Rates for industry are among highest in North America, thanks to a series of bad policy decisions.
Ontario manufacturers are feeling the pinch from high electricity prices, but how high are industrial rates relative to other jurisdictions?
Ontario has the highest residential electricity costs of all Canadian provinces. Prices increased twice as fast as the national average over the past decade, and the average Toronto resident in 2016 paid $60 more a month than the average Canadian.
That takes us back to industrial electricity rates, which are paid by industries including manufacturing (automakers, for example) and mining. A recent Fraser Institute study showed that in 2016, out of 16 major cities, Toronto and Ottawa ranked third and fourth behind only New York and Boston.
Small industrial consumers (with a power demand of one megawatt and monthly consumption of up to 400 megawatt hours) in the Toronto area paid, on average, 16.27 cents per kilowatt hour, nearly double what comparable-sized firms paid in Montreal (9.11 cents) and Vancouver (9.49 cents), and nearly three times what they paid in Calgary (6.53 cents).
And although industrial electricity costs in New York and Boston remain higher than those in Ontario cities, the differential is shrinking over time as Ontario cities experience faster increases. In 2010, for example, electricity costs for small industrial users in Toronto were 85% lower than in New York. By 2016, the differential had shrunk to 51%.
The same pattern exists with large industrial consumers. In 2016, large users (with a power demand of five megawatts and monthly consumption of 3,060 megawatt hours) in Toronto and Ottawa paid almost three times more than consumers in Montreal and Calgary and almost twice what large consumers in Vancouver paid. Even some select large industrial consumers (Class A) that were granted rate reductions from the provincial government still paid higher rates than large users in Quebec, Alberta and BC.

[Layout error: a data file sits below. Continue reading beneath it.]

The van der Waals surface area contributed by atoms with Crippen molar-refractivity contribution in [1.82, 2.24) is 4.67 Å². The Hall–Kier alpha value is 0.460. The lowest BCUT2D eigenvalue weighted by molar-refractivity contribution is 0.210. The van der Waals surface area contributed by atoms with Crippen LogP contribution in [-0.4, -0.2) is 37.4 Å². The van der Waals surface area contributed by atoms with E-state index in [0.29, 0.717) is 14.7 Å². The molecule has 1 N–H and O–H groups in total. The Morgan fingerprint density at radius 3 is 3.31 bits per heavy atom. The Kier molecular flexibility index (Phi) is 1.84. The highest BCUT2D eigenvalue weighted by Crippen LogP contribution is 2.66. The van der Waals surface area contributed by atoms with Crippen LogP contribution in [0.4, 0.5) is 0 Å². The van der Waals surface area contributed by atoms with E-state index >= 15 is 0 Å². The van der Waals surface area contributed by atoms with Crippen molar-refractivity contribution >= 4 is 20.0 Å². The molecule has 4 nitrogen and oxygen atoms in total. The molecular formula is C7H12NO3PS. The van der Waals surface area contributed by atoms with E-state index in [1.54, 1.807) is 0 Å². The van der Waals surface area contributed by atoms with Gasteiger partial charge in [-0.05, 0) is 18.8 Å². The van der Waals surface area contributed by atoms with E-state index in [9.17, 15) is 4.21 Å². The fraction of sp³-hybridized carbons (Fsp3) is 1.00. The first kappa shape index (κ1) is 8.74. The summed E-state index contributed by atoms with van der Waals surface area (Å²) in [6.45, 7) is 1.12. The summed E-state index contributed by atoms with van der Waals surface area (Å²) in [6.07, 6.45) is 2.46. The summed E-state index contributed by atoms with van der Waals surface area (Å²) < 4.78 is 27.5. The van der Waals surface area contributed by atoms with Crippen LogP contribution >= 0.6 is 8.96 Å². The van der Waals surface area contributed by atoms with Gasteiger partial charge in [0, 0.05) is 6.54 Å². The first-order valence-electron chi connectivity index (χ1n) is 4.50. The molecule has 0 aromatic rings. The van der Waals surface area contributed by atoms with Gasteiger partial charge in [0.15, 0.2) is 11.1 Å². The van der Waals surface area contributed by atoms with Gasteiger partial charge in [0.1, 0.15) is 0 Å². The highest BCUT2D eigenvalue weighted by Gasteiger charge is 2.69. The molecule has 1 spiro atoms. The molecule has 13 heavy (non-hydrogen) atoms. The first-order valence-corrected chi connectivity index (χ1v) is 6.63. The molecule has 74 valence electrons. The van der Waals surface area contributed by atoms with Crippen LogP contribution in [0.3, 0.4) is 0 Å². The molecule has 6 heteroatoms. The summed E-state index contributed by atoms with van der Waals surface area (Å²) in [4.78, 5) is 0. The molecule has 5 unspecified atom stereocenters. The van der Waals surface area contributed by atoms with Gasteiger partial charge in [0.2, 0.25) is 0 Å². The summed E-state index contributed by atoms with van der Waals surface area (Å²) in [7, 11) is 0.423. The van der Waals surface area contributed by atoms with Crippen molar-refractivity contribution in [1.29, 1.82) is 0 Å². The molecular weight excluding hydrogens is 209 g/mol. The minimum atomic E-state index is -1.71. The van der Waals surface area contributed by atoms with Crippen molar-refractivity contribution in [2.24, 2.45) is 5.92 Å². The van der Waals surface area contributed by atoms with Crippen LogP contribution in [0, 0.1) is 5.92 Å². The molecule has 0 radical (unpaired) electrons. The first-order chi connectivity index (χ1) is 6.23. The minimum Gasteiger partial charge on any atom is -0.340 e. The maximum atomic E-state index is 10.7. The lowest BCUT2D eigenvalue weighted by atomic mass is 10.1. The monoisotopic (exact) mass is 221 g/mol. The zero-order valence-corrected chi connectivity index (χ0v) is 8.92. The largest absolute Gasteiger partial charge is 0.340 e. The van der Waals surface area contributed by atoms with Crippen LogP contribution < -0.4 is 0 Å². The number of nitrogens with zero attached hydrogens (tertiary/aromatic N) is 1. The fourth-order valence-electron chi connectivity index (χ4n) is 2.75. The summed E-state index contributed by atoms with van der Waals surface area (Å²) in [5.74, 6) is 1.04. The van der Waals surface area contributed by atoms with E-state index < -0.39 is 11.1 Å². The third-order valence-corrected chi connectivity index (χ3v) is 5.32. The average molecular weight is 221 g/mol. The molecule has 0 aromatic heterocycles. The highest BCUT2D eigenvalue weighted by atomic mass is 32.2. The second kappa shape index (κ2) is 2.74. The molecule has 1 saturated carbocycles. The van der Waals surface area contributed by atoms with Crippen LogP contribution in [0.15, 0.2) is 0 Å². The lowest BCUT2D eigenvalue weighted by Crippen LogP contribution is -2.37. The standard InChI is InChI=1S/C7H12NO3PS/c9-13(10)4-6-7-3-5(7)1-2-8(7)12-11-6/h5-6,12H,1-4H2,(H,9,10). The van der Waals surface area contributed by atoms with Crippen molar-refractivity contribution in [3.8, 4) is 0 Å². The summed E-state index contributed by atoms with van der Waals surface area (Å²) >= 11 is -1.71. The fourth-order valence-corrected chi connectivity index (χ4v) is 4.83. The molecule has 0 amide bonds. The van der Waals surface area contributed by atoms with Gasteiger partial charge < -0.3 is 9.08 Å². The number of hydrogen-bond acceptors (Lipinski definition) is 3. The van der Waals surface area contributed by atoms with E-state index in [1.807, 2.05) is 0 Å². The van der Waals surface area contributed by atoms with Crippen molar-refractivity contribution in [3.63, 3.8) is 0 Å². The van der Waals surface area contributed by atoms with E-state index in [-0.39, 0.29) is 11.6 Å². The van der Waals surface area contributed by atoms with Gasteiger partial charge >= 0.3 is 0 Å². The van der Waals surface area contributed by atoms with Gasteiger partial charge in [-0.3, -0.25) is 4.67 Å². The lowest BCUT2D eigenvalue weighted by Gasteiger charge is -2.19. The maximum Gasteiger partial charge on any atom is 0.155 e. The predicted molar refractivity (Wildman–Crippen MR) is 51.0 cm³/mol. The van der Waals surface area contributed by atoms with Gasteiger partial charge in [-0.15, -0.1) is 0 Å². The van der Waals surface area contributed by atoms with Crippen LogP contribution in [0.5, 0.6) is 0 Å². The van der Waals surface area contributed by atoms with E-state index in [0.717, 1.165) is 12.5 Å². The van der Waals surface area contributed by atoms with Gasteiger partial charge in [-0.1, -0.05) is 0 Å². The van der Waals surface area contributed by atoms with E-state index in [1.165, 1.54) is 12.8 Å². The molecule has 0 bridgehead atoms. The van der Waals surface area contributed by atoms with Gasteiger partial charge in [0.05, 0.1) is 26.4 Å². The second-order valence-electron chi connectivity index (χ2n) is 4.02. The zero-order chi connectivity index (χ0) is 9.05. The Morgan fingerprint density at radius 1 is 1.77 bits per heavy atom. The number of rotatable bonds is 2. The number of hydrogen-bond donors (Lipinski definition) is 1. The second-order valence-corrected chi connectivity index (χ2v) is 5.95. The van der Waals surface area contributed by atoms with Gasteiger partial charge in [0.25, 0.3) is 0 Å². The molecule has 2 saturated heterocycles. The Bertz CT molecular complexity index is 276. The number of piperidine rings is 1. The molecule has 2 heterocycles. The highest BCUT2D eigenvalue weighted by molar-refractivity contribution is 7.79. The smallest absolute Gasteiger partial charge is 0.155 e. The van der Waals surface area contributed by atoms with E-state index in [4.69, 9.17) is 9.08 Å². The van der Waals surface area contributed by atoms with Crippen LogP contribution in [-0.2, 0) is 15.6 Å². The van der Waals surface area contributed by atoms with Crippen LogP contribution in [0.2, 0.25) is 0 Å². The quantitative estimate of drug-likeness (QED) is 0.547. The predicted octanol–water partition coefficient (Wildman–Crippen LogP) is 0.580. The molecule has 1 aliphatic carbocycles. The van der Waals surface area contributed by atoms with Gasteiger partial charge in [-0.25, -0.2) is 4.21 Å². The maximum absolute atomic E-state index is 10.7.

Between 2010 and 2016, electricity costs paid by large industrial consumers rose 53% in Ottawa and 4% in Toronto compared to 14% in the rest of Canada. Montreal saw a modest increase of 10%, while costs dropped in Edmonton (-7%), Calgary (-5%) and Chicago (-19%).
Out of 16 cities examined, the fastest rates of increase were in Portland and Seattle. But even with their rapid growth, their electricity costs for large industrial consumers were significantly lower than Toronto’s in 2016 (71% lower in Portland and 62% Seattle).
So what’s caused surging electricity prices for residents and industries in Ontario?
Government policy choices are to blame, in particular the province’s aggressive promotion of renewable energy sources (solar, wind and biomass). Other policy decisions – including poor structuring of long-term contracts with generators and phasing out coal – have also contributed to the pain.
To finally lower electricity bills for current and future ratepayers, the government should look at electricity costs in other jurisdictions and pursue meaningful policy reform.
This article was written by Ross McKitrick, a senior fellow, and Elmira Aliakbari, a policy analyst, at the Fraser Institute. They authored the recent study Rising Electricity Costs and Declining Employment in Ontario’s Manufacturing Sector available at www.fraserinstitute.org. Distributed by Troy Media © 2017